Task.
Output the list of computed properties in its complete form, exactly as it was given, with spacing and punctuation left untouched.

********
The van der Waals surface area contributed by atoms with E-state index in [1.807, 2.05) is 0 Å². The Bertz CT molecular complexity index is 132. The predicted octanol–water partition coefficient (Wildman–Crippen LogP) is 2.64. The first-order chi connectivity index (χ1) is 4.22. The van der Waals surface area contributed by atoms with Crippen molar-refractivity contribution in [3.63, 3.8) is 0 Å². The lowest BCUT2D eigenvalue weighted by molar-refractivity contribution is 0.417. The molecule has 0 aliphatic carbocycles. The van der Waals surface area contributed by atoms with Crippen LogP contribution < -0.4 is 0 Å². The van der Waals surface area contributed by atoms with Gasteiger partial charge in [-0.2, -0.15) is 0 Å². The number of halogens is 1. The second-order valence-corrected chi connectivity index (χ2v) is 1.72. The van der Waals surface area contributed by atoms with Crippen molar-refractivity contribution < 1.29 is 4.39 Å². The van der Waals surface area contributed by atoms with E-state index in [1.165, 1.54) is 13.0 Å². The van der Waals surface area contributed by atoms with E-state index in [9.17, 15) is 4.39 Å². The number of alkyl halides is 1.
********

The van der Waals surface area contributed by atoms with E-state index in [1.807, 2.05) is 0 Å². The Bertz CT molecular complexity index is 132. The predicted octanol–water partition coefficient (Wildman–Crippen LogP) is 2.64. The first-order chi connectivity index (χ1) is 4.22. The van der Waals surface area contributed by atoms with Crippen molar-refractivity contribution in [3.63, 3.8) is 0 Å². The lowest BCUT2D eigenvalue weighted by molar-refractivity contribution is 0.417. The molecule has 0 aliphatic carbocycles. The van der Waals surface area contributed by atoms with Crippen LogP contribution < -0.4 is 0 Å². The van der Waals surface area contributed by atoms with Gasteiger partial charge in [-0.2, -0.15) is 0 Å². The number of halogens is 1. The second-order valence-corrected chi connectivity index (χ2v) is 1.72. The van der Waals surface area contributed by atoms with Crippen molar-refractivity contribution < 1.29 is 4.39 Å². The van der Waals surface area contributed by atoms with E-state index in [1.165, 1.54) is 13.0 Å². The van der Waals surface area contributed by atoms with E-state index in [9.17, 15) is 4.39 Å². The number of alkyl halides is 1.